Asteroid flyby: No danger this time, but astronomers are taking lots of notes

Asteroid QE2 – at 1.7 miles wide a space rock worth keeping tabs on – and its moon pass closest to Earth Friday. Astronomers are seizing the chance to study up close a potential future hazard. 

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    First radar images of asteroid 1998 QE2 were obtained when the asteroid was about 3.75 million miles (6 million kilometers) from Earth. The small white dot at lower right is the moon, or satellite, orbiting asteroid 1998 QE2.
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A dark asteroid nearly two miles wide and its tiny moon will flit through Earth's neighborhood Friday.

The flyby – with closest approach occurring at 4:59 p.m. Eastern Daylight Time – represents one of the best opportunities this year for astronomers to take an up-close-and-personal look at an object of keen scientific interest as well as one on the potentially-hazardous list.

Although the object won't be visible to the naked eye or even visible in binoculars, the asteroid, known as 1998 QE2, should be visible through a modest-sized telescope for the first few days of June, researchers say.

Recommended: How dangerous are near-Earth asteroids? 5 key questions answered.

If the slowly tumbling QE2 were to strike Earth it would make for a truly bad-hair day for the planet. The asteroid presents no threat to Earth during this visit or during its next "closest" approach more than 200 years from now, in 2221. Its path around the sun is bringing it to within 3.6 million miles of Earth Friday, and only slightly closer two centuries from now.

But 1998 QE2 falls within a class of asteroids known as Amors. Generally, Amors follow orbits that on closest approach to the sun bring them near Earth's orbit without crossing it. QE2, for instance, comes to within 1.049 astronomical units (AU) from the sun before heading back out to its most distant point at 3.8 AU – where the main asteroid belt lies. Earth orbits the sun at an average distance of 1 AU.

Over time, however, gravitational interactions with Earth and Mars, and even subtle factors such as pressure from sunlight, can tweak an Amor's orbit in ways that ultimately will send it across Earth's path. QE2 swings close enough to Earth to bear watching.

In addition, opportunities to study an object this size from the comfort of Earth are relatively rare.

Using radar, when the opportunity does present itself, "we can collect data that compares only to a spacecraft flyby, and for much less money," says Marina Brozovic, a researcher at NASA's Jet Propulsion Laboratory who is leading the radar observations of the object.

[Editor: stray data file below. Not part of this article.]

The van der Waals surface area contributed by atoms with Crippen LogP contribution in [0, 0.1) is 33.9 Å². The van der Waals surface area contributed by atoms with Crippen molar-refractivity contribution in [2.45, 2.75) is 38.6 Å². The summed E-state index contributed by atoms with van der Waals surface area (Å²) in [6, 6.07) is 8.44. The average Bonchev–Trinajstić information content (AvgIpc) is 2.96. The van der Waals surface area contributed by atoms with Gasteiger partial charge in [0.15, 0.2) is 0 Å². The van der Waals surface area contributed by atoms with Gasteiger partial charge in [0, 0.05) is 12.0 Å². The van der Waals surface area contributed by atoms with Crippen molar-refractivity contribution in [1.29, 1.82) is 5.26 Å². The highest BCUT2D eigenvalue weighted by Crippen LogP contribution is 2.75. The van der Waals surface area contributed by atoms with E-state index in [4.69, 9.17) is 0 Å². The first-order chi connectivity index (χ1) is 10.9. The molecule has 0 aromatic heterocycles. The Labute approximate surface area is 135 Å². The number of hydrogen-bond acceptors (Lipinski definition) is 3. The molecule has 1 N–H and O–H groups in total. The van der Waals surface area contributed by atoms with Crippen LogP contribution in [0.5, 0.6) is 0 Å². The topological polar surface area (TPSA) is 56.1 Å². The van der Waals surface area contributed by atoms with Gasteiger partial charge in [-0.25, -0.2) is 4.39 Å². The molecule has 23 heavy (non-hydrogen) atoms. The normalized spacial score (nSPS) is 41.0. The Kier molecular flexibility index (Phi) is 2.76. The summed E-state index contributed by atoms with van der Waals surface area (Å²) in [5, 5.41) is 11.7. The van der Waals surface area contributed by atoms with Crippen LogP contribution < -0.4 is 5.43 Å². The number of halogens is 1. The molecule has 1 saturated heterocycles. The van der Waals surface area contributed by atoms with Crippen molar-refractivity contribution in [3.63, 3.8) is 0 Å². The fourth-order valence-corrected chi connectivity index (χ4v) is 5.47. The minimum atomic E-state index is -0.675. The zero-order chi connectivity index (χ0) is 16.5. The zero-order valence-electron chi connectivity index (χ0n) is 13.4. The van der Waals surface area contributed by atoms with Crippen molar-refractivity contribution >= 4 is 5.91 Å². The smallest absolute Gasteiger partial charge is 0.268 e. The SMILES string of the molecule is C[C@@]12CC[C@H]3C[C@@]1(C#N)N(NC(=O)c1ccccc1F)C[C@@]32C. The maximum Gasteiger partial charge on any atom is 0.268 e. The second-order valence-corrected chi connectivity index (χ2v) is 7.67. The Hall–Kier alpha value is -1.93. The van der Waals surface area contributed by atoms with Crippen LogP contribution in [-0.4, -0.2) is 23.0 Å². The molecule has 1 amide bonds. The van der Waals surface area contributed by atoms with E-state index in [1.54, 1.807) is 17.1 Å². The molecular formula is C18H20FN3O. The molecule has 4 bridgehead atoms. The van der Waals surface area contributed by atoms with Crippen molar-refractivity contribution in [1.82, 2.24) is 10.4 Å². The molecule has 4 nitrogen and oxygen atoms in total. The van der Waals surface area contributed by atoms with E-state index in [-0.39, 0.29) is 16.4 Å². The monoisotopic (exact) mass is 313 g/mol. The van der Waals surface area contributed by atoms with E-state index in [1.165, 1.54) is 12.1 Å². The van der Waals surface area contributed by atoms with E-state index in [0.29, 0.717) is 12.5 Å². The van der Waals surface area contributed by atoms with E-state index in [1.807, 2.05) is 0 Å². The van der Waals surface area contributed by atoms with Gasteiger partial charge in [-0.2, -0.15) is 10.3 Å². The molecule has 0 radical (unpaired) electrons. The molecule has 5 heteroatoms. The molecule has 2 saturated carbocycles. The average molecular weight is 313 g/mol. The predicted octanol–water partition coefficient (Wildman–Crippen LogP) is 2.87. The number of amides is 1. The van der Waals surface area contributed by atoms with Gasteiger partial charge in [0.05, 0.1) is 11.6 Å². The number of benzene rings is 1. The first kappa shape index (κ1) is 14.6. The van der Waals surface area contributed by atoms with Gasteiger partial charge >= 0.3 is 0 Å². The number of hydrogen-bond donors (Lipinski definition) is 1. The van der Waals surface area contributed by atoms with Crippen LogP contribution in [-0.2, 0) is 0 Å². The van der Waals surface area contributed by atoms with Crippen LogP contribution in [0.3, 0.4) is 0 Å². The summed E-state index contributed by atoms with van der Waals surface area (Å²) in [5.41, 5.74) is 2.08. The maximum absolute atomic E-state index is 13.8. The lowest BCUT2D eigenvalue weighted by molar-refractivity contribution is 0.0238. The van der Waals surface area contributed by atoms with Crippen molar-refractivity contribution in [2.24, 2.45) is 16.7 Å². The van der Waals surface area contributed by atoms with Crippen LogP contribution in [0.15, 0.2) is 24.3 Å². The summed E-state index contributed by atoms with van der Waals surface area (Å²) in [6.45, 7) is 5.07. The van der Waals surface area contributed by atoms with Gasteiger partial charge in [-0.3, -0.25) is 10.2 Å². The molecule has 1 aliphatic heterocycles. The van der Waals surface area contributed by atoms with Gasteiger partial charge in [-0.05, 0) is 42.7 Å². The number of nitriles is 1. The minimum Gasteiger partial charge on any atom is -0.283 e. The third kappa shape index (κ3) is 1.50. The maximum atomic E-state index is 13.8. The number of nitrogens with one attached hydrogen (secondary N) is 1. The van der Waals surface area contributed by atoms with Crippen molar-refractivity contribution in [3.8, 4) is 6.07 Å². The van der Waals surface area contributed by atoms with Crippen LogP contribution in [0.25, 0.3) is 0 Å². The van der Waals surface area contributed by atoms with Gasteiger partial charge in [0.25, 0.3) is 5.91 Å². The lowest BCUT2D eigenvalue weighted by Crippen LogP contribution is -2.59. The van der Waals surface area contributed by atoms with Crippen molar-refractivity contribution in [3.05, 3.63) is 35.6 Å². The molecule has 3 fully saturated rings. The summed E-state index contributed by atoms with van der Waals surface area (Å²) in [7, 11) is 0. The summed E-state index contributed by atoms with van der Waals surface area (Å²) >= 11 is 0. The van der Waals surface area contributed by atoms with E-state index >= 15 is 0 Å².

On Wednesday, a 230-foot-wide radar antenna at NASA's Goldstone Deep Space Tracking Center outside of Barstow, Calif., began tracking the QE2 and immediately discovered that the 1.7-mile-wide asteroid was not alone. It has a 2,000-foot-wide moon orbiting it – an object about 30 times the size of the small asteroid that exploded over the Chelyabinsk region of Russia in February.

The presence of a companion, relatively common among near-Earth asteroids, represents a bonanza, Dr. Brozovic says, because their orbital dance allows researchers to get precise estimates of the larger object's mass. Radar also delivers a precise size for each object. The size and mass can be parlayed into an estimate of the QE2's density, which yields clues about its structure and bulk composition.

Finally, the asteroid's size and brightness can be correlated in ways that allow asteriod-search programs to better estimate the sizes of the objects they detect – important to estimating any collision hazard. The QE2 is extremely dark, putting it in a class of objects known as carbonaceous chondrites – stony objects thought to have helped deliver to Earth the inventory of chemicals needed to serve as the building blocks for organic life.

In addition to Goldstone's radar, the 1,000-foot-wide radio telescope at Arecibo in Puerto Rico will join the observing campaign beginning June 6. Working in tandem, data from the two observatories should allow scientists to spot details as small as 12 feet across on QE2's surface.

Finally, optical telescopes in the Southern Hemisphere will be gathering observations through August to pin down more accurately the object's rotation rate and its chemical composition.

Asteroid 1998 QE2 was discovered in 1998 by MIT's LINEAR asteroid search. The asteroid and its moon make one trip around the sun every 3.77 years.

While astronomers track QE2, they also are celebrating an important milestone for a mission to return samples from another, QE2-like asteroid. Two weeks ago, NASA gave the green light to develop and launch OSIRIS-REx, a spacecraft that is slated to visit asteroid 1999 RQ36. It's a half-mile-wide object that does cross Earth's orbit and is listed as a potentially hazardous object late in the 22nd century.

The mission would launch in 2017 and reach the asteroid two years later for a two-year stay, returning samples to Earth in late 2023. Researchers picked the object because it's carbon rich. And the mission design – orbiting and sampling for two years – represent the kind of mission needed to provide information on how best to deflect an asteroid if it does look as though it has Earth in its crosshairs.


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